Exploring time and space in Koodiyattam

Mundoli Narayanan’s book

Mundoli Narayanan’s book | Photo Credit: Special Arrangement

A new book by Mundoli Narayanan delves deep into the factors that have shaped this theatre form’s technique

Space and time are significant parameters in every performing art, and theatre is no exception. But they assume crucial dimensions in Koodiyattam. Mundoli Narayanan has explored the esoteric performance culture of this Sanskrit theatre form on the basis of these two concepts in his book, Space, Time, and Ways of Seeing - The Performance Culture of Kuttiyattam (Routledge, 2022).

This is a serious departure from earlier books, which have mainly focussed on its chronological evolution and technique. If Koodiyattam is a theatre of elaboration, equally extensive is Narayanan’s discussion on space, a common denominator in all the six chapters of the book. Also, he has been successful in establishing that Koodiyattam is indebted, for all its unique techniques, to the unique space of the koothambalam. The treatment of time as a part of the elaboration of and digression from the main plot is also discussed.

Narayanan explores the idea of space through phenomenology, based on the works of Edmund Husserl, Martin Heidegger, and Maurice Merleau-Ponty, and arrives at the triangular relationship between theatre space, performers and spectators. The pictorial representation of this drives home the interrelationship between ‘ways of seeing’ by the audience and ‘ways of doing’ by the performers.

He looks at the historical contexts of Koodiyattam and relates it to socio-political and cultural developments, especially during its formative period, from the 11th to the 15th centuries. The emergence of the temple as a main patron of Sanskrit drama is significant. All treatises, including Kulasekhara’s VyangyaVakya, Silappadikaram and Natankusha (a critique on Koodiyattam by an anonymous 15th century author), have been included.

Koodiyattam’s nomenclature is explained by Narayanan as the coming together of two languages — Sanskrit and Malayalam — a startling and unprecedented departure from the conventional explanation as the coming together of actors.

Pressed for space

Narayanan dwells at length on the spatial qualities of the Koothambalam or temple theatre, which exists only in Kerala. The space allocated for the audience here is limited, and this enables a proximal view of the characters on stage. The ‘circumscribed view’ is enhanced by the illumination provided by the traditional lamp. While this is advantageous, as even the minute mukhabhavas of the actor are clearly visible to the audience, the actors are naturally compelled to limit their anga-upanga-pratyanga movements within the limited illuminated area. One sees how the ‘ways of seeing’ and the ‘ways of doing’ spring from the above constraints.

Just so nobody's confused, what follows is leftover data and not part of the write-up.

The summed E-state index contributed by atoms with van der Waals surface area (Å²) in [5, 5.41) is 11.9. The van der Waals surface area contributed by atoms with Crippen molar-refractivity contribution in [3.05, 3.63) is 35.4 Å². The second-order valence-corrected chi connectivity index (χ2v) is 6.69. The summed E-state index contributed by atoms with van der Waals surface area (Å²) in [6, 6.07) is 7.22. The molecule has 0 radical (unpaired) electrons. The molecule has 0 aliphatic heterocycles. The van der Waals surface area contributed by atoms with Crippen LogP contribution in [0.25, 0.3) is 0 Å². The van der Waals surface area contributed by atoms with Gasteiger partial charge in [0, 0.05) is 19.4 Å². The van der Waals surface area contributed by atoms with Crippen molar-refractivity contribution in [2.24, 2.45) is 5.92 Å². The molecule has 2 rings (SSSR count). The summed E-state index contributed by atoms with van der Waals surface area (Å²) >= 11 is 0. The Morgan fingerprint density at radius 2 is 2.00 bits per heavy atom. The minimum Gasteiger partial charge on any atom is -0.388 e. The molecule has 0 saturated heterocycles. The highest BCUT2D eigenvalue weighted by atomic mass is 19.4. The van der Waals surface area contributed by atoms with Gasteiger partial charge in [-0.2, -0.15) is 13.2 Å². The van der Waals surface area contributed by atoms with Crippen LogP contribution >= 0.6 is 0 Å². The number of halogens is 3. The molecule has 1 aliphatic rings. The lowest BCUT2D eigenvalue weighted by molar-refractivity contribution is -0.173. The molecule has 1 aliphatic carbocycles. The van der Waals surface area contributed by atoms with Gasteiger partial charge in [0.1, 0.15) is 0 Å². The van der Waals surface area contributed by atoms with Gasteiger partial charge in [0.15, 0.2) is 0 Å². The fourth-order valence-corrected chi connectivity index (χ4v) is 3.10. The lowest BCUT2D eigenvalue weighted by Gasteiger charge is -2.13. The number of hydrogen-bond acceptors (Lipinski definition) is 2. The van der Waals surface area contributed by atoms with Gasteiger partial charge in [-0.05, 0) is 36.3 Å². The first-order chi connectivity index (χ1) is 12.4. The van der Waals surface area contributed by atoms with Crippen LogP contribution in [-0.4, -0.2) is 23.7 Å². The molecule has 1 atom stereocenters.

Narayanan attributes the development of nirvahanam (prologue) and the single-act performance to the space constraints of the Koothambalam and the culture of elaboration that arose from it. Interestingly, he points out that while Kulasekhara privileged text and characters, thereby conforming to “playwright’s theatre,” the subsequent history of Koodiyattam, especially after it entered the Koothambalam, made it an “actor’s theatre”.

Focus on the presentation

The idea is further affirmed in the sophisticated treatment of time, which becomes an aspect of space in Koodiyattam. Elaborations and digressions, which are the hallmark of this form, makes the time for these subjective to the actor/ character, and even a moment of the dramatic time can be extended to an hour, broken up into several segments, or be a succession of segments strung together. The performance time is thus detached from real time and text time. Forward and backward movements through time — between past, present, and future — are intrinsic to the form, and the performance mode is totally non-realistic. Intriguingly, the plot becomes secondary; the focus is not the story but how it is presented. Hence the conclusion that Koodiyattam is essentially ‘actor’s theatre’.

Narayanan throws light on the training space, and explains how the pedagogical regimen turns the trainee’s body into an archive. In this connection, it is significant that the space of the Kalari is similar to that of the Koothambalam. The repetitive nithya kriyas instil a sense of rhythm and space, and the relationship between body and space. He goes on also to explain in detail the purpose served by attaprakarams and kramadeepika, both in performance and training.

Shift of cultural space

The chapter on ‘Socio-cultural Space’ is a comprehensive account of the social culture that produced the space for the form to emerge. Narayanan concludes that the shift from Koothambalam to the proscenium stage during the 20th century has been counter-productive in many respects. His suggestion that a virtual Koothambalam be temporarily created at every performance venue sounds meaningful.

Narayanan, recently appointed Vice-Chancellor of Sree Sankara University of Sanskrit in Kalady, has produced a work that is schematically unique. It points to his scholarship and long experience of viewership.

Perhaps the only factual error is in the ‘Notes’ below the Introduction. Abhijnanasakuntalamwas a production of Natanakairali and not of Chachu Chakyar Smaraka Gurukulam, as mentioned. This path-breaking work is a treasure trove for aficionados of Koodiyattam.

The writer and culture critic is a trained musician.

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Printable version | Jun 30, 2022 11:11:31 pm |